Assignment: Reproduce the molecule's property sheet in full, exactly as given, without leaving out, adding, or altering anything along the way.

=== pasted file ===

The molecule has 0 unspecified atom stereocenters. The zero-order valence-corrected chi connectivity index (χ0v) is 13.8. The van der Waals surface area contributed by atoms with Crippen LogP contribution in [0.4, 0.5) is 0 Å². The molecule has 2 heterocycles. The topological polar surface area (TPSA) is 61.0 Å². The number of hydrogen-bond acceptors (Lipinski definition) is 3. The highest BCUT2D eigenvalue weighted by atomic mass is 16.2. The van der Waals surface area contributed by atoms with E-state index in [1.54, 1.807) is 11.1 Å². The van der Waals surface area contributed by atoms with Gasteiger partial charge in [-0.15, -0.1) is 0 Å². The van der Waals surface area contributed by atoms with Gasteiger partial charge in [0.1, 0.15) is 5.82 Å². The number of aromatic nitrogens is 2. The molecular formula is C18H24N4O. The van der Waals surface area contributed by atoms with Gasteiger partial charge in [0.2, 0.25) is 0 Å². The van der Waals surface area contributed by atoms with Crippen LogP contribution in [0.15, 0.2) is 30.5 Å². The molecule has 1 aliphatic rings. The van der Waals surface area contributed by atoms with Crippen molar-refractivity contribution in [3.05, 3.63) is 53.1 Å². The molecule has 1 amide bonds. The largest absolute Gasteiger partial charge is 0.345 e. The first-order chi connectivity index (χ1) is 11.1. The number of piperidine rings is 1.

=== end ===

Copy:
The molecule has 0 unspecified atom stereocenters. The zero-order valence-corrected chi connectivity index (χ0v) is 13.8. The van der Waals surface area contributed by atoms with Crippen LogP contribution in [0.4, 0.5) is 0 Å². The molecule has 2 heterocycles. The topological polar surface area (TPSA) is 61.0 Å². The number of hydrogen-bond acceptors (Lipinski definition) is 3. The highest BCUT2D eigenvalue weighted by atomic mass is 16.2. The van der Waals surface area contributed by atoms with E-state index in [1.54, 1.807) is 11.1 Å². The van der Waals surface area contributed by atoms with Gasteiger partial charge in [-0.15, -0.1) is 0 Å². The van der Waals surface area contributed by atoms with Gasteiger partial charge in [0.1, 0.15) is 5.82 Å². The number of aromatic nitrogens is 2. The molecular formula is C18H24N4O. The van der Waals surface area contributed by atoms with Gasteiger partial charge in [0.2, 0.25) is 0 Å². The van der Waals surface area contributed by atoms with Crippen LogP contribution in [0.15, 0.2) is 30.5 Å². The molecule has 1 aliphatic rings. The van der Waals surface area contributed by atoms with Crippen molar-refractivity contribution in [3.05, 3.63) is 53.1 Å². The molecule has 1 amide bonds. The largest absolute Gasteiger partial charge is 0.345 e. The first-order chi connectivity index (χ1) is 11.1. The number of piperidine rings is 1.